19. Can't tell you much about them, except that neither is Navajo or Native American. Navajo textiles are never woven in two pieces, nor are they woven with fringe on the ends. And the Navajo haven'...
  20. Yes, it's Rio Hondo. The cow was smaller than the bull. Maybe it was meant to be a "petite heifer."
  21. Same company that made your bull and cow. Rio Hondo, El Monte, California. They specialized in small collectible figurines, especially animals. The earliest label was a plain paper sticker, print...
  22. Rio Hondo, El Monte, California, 1930s-1950s. This is a bull. He had an accompanying cow, a little smaller, with her eyes closed.
  23. It's probably an art class project, made by using the inside of a larger bowl as a form or mold. It's a standard technique often taught in beginning pottery classes, because it ends up with a bowl th...
  24. That's a very complete and accurate web site, unlike much of the misinformation found on line about Chimayo weaving. The definitive print reference is "Chimayo Weaving, The Transformation of a Tr...
  25. The whole vase has been fired. Glaze may have been applied to only the decorations, but in order for glaze to turn shiny, the pot has to be fired. It is also possible for a glaze to be matte, or...
  26. It's best, when attempting to identify an item, to start with the item itself...not with a preconceived idea of what it "may" be, and then trying to prove it. You will run into all sorts of wrong tur...
  27. Chalk ware is made from plaster of Paris. The decorations are painted on. Chalk ware is therefore not ceramic (meaning it is not fired), and thus not glazed. Since this was glazed and fired,...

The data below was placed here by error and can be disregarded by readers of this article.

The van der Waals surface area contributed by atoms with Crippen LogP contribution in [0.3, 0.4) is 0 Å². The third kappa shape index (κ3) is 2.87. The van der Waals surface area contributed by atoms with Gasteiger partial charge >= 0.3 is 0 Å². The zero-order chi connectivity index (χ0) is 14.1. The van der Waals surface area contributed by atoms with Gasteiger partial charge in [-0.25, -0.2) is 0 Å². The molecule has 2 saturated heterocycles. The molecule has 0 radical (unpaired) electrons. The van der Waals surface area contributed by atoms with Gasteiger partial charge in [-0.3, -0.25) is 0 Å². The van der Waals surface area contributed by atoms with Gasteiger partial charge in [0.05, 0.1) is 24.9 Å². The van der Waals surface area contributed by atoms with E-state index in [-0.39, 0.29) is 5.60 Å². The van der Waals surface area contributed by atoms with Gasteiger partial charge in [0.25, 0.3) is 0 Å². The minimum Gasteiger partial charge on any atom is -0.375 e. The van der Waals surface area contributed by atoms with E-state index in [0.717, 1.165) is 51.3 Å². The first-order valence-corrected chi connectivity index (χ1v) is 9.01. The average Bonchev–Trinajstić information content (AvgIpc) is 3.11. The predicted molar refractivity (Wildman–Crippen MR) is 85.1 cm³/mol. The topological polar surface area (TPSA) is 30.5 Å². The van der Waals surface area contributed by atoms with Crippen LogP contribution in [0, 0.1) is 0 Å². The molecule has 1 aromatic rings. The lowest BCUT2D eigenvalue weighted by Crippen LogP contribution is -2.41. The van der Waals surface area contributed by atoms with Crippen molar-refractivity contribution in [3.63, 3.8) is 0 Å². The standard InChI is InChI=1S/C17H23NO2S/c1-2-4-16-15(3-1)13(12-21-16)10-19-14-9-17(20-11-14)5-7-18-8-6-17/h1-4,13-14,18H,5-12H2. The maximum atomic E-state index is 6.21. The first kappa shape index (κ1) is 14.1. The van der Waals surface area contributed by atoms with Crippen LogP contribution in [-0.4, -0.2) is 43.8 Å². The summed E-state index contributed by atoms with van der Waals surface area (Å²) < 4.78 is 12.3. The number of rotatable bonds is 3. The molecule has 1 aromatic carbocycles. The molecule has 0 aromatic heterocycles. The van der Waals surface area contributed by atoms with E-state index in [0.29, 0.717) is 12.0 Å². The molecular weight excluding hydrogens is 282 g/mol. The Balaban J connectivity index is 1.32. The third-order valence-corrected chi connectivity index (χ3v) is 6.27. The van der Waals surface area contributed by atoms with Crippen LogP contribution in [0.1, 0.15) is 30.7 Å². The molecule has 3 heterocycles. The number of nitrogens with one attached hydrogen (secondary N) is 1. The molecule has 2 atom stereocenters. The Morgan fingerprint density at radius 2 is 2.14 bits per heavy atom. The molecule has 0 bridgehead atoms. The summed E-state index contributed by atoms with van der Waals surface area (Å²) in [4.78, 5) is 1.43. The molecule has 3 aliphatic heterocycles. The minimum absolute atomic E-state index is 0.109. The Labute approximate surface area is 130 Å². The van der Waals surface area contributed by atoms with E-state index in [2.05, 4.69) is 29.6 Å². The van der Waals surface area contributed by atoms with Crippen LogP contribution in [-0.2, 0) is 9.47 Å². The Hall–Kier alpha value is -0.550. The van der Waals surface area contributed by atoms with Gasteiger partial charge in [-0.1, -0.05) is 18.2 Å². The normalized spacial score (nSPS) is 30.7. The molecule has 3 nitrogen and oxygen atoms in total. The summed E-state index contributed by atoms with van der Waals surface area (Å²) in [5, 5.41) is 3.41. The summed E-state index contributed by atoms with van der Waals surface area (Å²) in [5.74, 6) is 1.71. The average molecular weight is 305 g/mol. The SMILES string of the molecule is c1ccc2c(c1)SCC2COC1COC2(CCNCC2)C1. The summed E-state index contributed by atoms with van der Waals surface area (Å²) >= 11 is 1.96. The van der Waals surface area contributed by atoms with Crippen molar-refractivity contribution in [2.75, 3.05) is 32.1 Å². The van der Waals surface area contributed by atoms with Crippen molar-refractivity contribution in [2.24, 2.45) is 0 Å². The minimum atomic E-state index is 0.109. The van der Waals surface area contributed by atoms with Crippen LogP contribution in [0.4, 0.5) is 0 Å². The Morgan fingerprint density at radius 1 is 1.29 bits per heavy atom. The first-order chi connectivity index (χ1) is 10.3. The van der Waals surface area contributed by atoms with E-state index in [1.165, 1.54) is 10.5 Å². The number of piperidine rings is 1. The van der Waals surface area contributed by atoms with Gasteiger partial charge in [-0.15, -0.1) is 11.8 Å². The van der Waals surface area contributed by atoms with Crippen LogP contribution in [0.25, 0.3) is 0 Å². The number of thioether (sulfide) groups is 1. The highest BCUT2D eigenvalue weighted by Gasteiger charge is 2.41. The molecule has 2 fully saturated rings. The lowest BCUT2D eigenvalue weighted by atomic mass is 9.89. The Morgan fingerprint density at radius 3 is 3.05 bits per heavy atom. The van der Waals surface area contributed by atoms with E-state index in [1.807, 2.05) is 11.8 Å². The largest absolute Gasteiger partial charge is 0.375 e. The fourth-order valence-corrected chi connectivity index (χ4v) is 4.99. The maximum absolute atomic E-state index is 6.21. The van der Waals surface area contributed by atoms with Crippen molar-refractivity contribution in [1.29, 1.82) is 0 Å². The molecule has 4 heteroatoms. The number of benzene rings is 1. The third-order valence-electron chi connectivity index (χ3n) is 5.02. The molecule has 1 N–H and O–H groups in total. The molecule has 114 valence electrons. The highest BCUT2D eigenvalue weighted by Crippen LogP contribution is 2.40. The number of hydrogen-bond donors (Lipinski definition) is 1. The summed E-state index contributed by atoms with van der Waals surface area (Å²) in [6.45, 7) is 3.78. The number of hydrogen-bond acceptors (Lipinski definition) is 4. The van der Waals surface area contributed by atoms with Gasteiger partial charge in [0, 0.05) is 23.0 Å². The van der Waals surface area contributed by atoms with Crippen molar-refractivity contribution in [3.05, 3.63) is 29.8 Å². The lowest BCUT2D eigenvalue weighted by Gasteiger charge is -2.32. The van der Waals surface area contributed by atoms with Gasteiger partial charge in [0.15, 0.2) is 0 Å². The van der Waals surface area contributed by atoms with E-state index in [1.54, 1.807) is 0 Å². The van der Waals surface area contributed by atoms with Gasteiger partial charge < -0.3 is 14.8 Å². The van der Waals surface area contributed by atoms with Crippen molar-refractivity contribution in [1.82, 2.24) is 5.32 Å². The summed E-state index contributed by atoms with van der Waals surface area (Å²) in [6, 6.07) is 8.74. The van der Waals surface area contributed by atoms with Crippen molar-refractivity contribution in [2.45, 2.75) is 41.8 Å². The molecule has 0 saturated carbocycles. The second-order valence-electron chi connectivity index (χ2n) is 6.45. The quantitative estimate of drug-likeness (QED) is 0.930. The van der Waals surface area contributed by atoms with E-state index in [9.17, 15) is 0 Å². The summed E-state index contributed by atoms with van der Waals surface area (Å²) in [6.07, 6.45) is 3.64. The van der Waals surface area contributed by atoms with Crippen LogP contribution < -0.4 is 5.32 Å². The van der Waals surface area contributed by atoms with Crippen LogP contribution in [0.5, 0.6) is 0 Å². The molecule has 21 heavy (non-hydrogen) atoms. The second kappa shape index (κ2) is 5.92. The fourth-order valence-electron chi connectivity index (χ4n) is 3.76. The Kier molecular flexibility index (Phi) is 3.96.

28. This is contemporary studio pottery, "influenced or inspired by" perhaps a vaguely Southwest or tribal arts look, but in no way can it be called Native American. As already pointed out, it was th...
  29. Don't read too much into the design, or what someone may have told you about this. It's not Native American Indian. It is a fairly common Saltillo weaving, a souvenir from Oaxaca, Mexico. ...
  30. In answer to your questions, there are a number of pottery factories in the southwest which manufacture souvenir items for the tourist trade. The factories are not Native American-owned, but do emplo...
  31. It's contemporary...there are web sites selling this today. But they are still desirable, and not inexpensive.
  32. This is a traditional type of teapot from China. It's made from a special "purple sand clay" found in the area of Yixing. It's porous, unglazed, and should never be washed with soap (which will be a...
  33. Not Native American, since Native American rugs are never woven with fringe on both ends. The photo is too blurred to tell the weaving technique, which is much more important in correctly ident...
  34. It is definitely African, made by the Hausa of Nigeria and neighboring Niger. If you want a reference to confirm, here is a web site: http://basketmakers.com/topics/collect/fakes/hausanigeria.h...